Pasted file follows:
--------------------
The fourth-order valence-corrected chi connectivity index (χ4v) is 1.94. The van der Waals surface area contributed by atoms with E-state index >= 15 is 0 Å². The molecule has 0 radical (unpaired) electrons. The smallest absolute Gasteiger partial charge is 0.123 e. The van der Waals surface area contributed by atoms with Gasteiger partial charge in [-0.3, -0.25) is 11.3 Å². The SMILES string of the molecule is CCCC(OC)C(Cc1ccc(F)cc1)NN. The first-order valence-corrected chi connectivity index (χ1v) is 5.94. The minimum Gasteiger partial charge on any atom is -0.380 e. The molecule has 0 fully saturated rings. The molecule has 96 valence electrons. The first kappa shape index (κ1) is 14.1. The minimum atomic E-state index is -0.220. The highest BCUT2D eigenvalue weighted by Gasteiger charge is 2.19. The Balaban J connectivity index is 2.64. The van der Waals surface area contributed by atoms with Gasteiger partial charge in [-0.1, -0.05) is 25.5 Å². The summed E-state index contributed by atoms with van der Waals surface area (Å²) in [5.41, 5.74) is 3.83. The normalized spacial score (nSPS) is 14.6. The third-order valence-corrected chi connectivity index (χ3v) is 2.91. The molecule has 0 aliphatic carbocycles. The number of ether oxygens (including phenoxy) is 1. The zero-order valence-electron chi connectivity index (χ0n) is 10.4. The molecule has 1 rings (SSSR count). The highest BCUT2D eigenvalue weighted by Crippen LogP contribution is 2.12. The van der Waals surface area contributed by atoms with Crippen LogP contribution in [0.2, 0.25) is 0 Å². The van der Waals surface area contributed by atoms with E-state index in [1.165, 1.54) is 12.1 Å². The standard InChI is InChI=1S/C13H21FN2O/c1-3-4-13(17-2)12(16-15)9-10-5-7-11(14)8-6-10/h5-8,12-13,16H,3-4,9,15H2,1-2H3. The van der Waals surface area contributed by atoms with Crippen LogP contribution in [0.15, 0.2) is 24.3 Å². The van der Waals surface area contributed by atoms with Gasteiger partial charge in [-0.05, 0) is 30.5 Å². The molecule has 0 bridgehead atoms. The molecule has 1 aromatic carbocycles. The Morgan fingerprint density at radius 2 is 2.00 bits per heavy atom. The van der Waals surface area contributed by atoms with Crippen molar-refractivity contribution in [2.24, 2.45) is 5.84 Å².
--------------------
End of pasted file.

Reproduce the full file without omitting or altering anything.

The fourth-order valence-corrected chi connectivity index (χ4v) is 1.94. The van der Waals surface area contributed by atoms with E-state index >= 15 is 0 Å². The molecule has 0 radical (unpaired) electrons. The smallest absolute Gasteiger partial charge is 0.123 e. The van der Waals surface area contributed by atoms with Gasteiger partial charge in [-0.3, -0.25) is 11.3 Å². The SMILES string of the molecule is CCCC(OC)C(Cc1ccc(F)cc1)NN. The first-order valence-corrected chi connectivity index (χ1v) is 5.94. The minimum Gasteiger partial charge on any atom is -0.380 e. The molecule has 0 fully saturated rings. The molecule has 96 valence electrons. The first kappa shape index (κ1) is 14.1. The minimum atomic E-state index is -0.220. The highest BCUT2D eigenvalue weighted by Gasteiger charge is 2.19. The Balaban J connectivity index is 2.64. The van der Waals surface area contributed by atoms with Gasteiger partial charge in [-0.1, -0.05) is 25.5 Å². The summed E-state index contributed by atoms with van der Waals surface area (Å²) in [5.41, 5.74) is 3.83. The normalized spacial score (nSPS) is 14.6. The third-order valence-corrected chi connectivity index (χ3v) is 2.91. The molecule has 0 aliphatic carbocycles. The number of ether oxygens (including phenoxy) is 1. The zero-order valence-electron chi connectivity index (χ0n) is 10.4. The molecule has 1 rings (SSSR count). The highest BCUT2D eigenvalue weighted by Crippen LogP contribution is 2.12. The van der Waals surface area contributed by atoms with Crippen LogP contribution in [0.2, 0.25) is 0 Å². The van der Waals surface area contributed by atoms with E-state index in [1.165, 1.54) is 12.1 Å². The standard InChI is InChI=1S/C13H21FN2O/c1-3-4-13(17-2)12(16-15)9-10-5-7-11(14)8-6-10/h5-8,12-13,16H,3-4,9,15H2,1-2H3. The van der Waals surface area contributed by atoms with Crippen LogP contribution in [0.15, 0.2) is 24.3 Å². The van der Waals surface area contributed by atoms with Gasteiger partial charge in [-0.05, 0) is 30.5 Å². The molecule has 0 bridgehead atoms. The molecule has 1 aromatic carbocycles. The Morgan fingerprint density at radius 2 is 2.00 bits per heavy atom. The van der Waals surface area contributed by atoms with Crippen molar-refractivity contribution in [2.24, 2.45) is 5.84 Å².